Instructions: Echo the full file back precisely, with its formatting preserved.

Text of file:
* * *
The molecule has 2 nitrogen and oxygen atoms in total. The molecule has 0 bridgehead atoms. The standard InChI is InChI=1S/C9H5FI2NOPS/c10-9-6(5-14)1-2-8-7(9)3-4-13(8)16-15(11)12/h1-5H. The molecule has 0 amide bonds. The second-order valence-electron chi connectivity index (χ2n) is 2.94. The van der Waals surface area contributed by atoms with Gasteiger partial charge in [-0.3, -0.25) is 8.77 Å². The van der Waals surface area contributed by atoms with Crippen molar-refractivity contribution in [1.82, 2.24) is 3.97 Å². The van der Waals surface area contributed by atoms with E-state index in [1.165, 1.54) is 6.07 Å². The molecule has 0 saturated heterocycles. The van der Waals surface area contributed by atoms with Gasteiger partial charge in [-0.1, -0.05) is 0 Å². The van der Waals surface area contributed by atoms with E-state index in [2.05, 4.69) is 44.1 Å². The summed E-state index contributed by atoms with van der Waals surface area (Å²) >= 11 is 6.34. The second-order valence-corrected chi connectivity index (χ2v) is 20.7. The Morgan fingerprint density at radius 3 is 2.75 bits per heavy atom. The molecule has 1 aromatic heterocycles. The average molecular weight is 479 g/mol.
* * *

The molecule has 2 nitrogen and oxygen atoms in total. The molecule has 0 bridgehead atoms. The standard InChI is InChI=1S/C9H5FI2NOPS/c10-9-6(5-14)1-2-8-7(9)3-4-13(8)16-15(11)12/h1-5H. The molecule has 0 amide bonds. The second-order valence-electron chi connectivity index (χ2n) is 2.94. The van der Waals surface area contributed by atoms with Gasteiger partial charge in [-0.3, -0.25) is 8.77 Å². The van der Waals surface area contributed by atoms with Crippen molar-refractivity contribution in [1.82, 2.24) is 3.97 Å². The van der Waals surface area contributed by atoms with E-state index in [1.165, 1.54) is 6.07 Å². The molecule has 0 saturated heterocycles. The van der Waals surface area contributed by atoms with Gasteiger partial charge in [-0.1, -0.05) is 0 Å². The van der Waals surface area contributed by atoms with E-state index in [2.05, 4.69) is 44.1 Å². The summed E-state index contributed by atoms with van der Waals surface area (Å²) >= 11 is 6.34. The second-order valence-corrected chi connectivity index (χ2v) is 20.7. The Morgan fingerprint density at radius 3 is 2.75 bits per heavy atom. The molecule has 1 aromatic heterocycles. The average molecular weight is 479 g/mol.